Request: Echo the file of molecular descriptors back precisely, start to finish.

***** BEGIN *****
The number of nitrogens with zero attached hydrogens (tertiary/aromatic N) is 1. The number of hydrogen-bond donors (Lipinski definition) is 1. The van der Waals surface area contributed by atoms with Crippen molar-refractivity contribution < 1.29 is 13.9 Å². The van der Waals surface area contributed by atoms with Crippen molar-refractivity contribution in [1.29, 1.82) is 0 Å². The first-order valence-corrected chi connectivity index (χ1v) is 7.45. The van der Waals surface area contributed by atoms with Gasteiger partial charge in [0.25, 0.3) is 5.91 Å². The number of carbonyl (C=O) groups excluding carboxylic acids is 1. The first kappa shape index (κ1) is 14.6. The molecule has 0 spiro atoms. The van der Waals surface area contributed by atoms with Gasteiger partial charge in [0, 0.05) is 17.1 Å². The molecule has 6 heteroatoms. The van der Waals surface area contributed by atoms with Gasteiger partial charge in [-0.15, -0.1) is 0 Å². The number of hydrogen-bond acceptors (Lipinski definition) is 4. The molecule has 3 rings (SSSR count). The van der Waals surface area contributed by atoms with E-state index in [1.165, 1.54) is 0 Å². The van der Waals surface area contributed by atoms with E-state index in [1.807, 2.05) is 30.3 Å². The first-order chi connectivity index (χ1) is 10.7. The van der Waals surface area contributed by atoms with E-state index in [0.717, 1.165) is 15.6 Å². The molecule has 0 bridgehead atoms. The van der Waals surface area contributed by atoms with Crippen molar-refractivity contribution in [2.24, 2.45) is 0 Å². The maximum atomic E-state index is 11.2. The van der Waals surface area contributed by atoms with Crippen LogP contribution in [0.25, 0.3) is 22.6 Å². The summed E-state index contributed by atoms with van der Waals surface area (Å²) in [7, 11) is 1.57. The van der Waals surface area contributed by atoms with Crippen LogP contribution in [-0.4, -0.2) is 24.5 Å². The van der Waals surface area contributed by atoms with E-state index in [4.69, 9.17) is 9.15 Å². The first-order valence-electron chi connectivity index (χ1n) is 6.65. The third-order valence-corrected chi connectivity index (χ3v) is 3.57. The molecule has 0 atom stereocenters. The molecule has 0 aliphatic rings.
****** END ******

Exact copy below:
The number of nitrogens with zero attached hydrogens (tertiary/aromatic N) is 1. The number of hydrogen-bond donors (Lipinski definition) is 1. The van der Waals surface area contributed by atoms with Crippen molar-refractivity contribution < 1.29 is 13.9 Å². The van der Waals surface area contributed by atoms with Crippen molar-refractivity contribution in [1.29, 1.82) is 0 Å². The first-order valence-corrected chi connectivity index (χ1v) is 7.45. The van der Waals surface area contributed by atoms with Gasteiger partial charge in [0.25, 0.3) is 5.91 Å². The number of carbonyl (C=O) groups excluding carboxylic acids is 1. The first kappa shape index (κ1) is 14.6. The molecule has 0 spiro atoms. The van der Waals surface area contributed by atoms with Gasteiger partial charge in [0, 0.05) is 17.1 Å². The molecule has 6 heteroatoms. The van der Waals surface area contributed by atoms with Gasteiger partial charge in [-0.15, -0.1) is 0 Å². The number of hydrogen-bond acceptors (Lipinski definition) is 4. The molecule has 3 rings (SSSR count). The van der Waals surface area contributed by atoms with E-state index in [1.165, 1.54) is 0 Å². The van der Waals surface area contributed by atoms with E-state index in [1.807, 2.05) is 30.3 Å². The first-order chi connectivity index (χ1) is 10.7. The van der Waals surface area contributed by atoms with E-state index in [0.717, 1.165) is 15.6 Å². The molecule has 0 bridgehead atoms. The van der Waals surface area contributed by atoms with Crippen molar-refractivity contribution in [2.24, 2.45) is 0 Å². The maximum atomic E-state index is 11.2. The van der Waals surface area contributed by atoms with Crippen LogP contribution in [0.25, 0.3) is 22.6 Å². The summed E-state index contributed by atoms with van der Waals surface area (Å²) in [7, 11) is 1.57. The van der Waals surface area contributed by atoms with Crippen LogP contribution in [-0.4, -0.2) is 24.5 Å². The van der Waals surface area contributed by atoms with E-state index in [4.69, 9.17) is 9.15 Å². The first-order valence-electron chi connectivity index (χ1n) is 6.65. The third-order valence-corrected chi connectivity index (χ3v) is 3.57. The molecule has 0 atom stereocenters. The molecule has 0 aliphatic rings.